John Hazelton explores why Voltage Pictures is going after 5,000 illegal downloaders of The Hurt Locker and why the case could be crucial for independents.

The Hurt Locker

In the latest move by film producers against individual illegal downloaders, Voltage Pictures has filed a copyright infringement action against up to 5,000 people who, the suit alleges, downloaded pirate copies of the company’s multiple Oscar winner The Hurt Locker.

The action is one of a series of recent cases brought by a Washington DC law firm against film downloaders.

In the action, filed in the US District Court for the District of Columbia, Voltage says it knows the Internet Protocol (IP) addresses of the defendants - described as “Does 1- 5,000” - but not their real names. The company believes, says the complaint, “that information obtained in discovery will lead to the identification of each defendant’s true name.”

The complaint charges that the defendants obtained illegal copies of the film using the BitTorrent protocol, which allows users to download large files stored in small fragments on the computers of other members of a peer-to-peer (P2P) network.

“The effect of this technology makes every downloader also an uploader of the illegally transferred file(s),” the suit says. “This means that every ‘node’ or peer user who has a copy of the infringing copyrighted material on a torrent network must necessarily also be a source of download for that infringing file.”

The action calls for injunctions against the defendants and for actual or statutory damages.

In spite of being critically acclaimed and the winner of six Oscars, including Best Picture, Iraq war drama The Hurt Locker grossed a disappointing $16.4m in North America last summer and $32.2m in international markets.

Asked whether he hopes that the copyright infringement action will recoup revenue lost to pirates, Voltage Pictures co-founder Nicolas Chartier, one of the producers of the film, says: “I’ll know in six months. I’m sure we’re going to get some money, how much I don’t know.

“Some people are going to be scared of the lawsuit and stop downloading. Other people will say ‘We don’t care, we’re going to pirate even more movies in retaliation.’ And then you’ll have people who say, ‘I got a lawsuit for $2,000, let’s pay it because I don’t want it on my record.’”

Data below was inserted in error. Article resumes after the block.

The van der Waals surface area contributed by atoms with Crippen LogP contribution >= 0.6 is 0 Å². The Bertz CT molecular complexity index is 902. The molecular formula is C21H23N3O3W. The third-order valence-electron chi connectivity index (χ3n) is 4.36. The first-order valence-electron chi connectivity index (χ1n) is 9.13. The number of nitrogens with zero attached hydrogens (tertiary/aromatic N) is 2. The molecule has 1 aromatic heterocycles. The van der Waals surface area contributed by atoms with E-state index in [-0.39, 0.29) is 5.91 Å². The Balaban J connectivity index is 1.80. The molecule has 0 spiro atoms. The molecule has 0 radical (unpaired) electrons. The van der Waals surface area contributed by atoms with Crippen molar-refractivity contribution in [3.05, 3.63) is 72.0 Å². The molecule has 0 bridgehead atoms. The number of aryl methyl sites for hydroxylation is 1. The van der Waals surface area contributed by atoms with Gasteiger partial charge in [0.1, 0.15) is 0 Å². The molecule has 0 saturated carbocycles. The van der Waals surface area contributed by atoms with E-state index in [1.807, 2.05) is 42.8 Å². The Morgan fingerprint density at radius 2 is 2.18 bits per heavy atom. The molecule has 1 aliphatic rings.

Chartier suggests that anti-piracy measures such as destroying counterfeit DVDs and suing file sharing web sites are having little effect on the problem. And, he says, “You cannot go after BitTorrent because it’s a technology, not a web site. The only way you’re going to deter people is if they have to pay.”

Without such action, he argues, “the only movies that are going to be able to get made are Transformers 7 and Sex and the City 14. Ten million people downloaded The Hurt Locker online [using] BitTorrent and 1.5m went to see it in theatres. If ten people need to watch it for free to tell their friends to go buy it that’s not exactly a good business.”

Taking legal action against individual downloaders has been tried before by anti-piracy bodies including the Recording Industry Association of America (RIAA) and the Motion Picture Association of America (which declined to comment on the Hurt Locker action, as did the Independent Film and Television Alliance and the Directors Guild of America).

But those bodies appear now to prefer voluntary agreements with ISPs (internet service providers) under which the providers pass warnings on to users believed to have been sharing illegal files. 

Since the start of the year, however, Dunlap, Grubb & Weaver, the Washington DC law firm that filed the Hurt Locker complaint on behalf of Voltage, has filed a number of other similar actions, though the other cases have involved less well known projects - among them Ron Pearlman family film Uncross the Stars and German director Uwe Boll’s Far Cry - and smaller groups of defendants. A web page aimed at defendants in the Far Cry action indicates that damages sought from defendants who refuse to settle could be as much as $150,000 per infringed work.

Legal action aimed at downloaders can work on more than one level, says Eric Garland, CEO of media metrics company BigChampagne.  “These types of actions tend to draw a lot of attention,” he says, “so they’re certainly effective in creating blanket awareness among the general population that there can be consequences and that the industry is serious about this.”

But such actions can also, Garland adds, lead to more savvy pirates: “What the RIAA found is it tended to kick off an escalating arms race in terms of a developer community that then works hard to insulate end users from being the object of these types of campaigns.”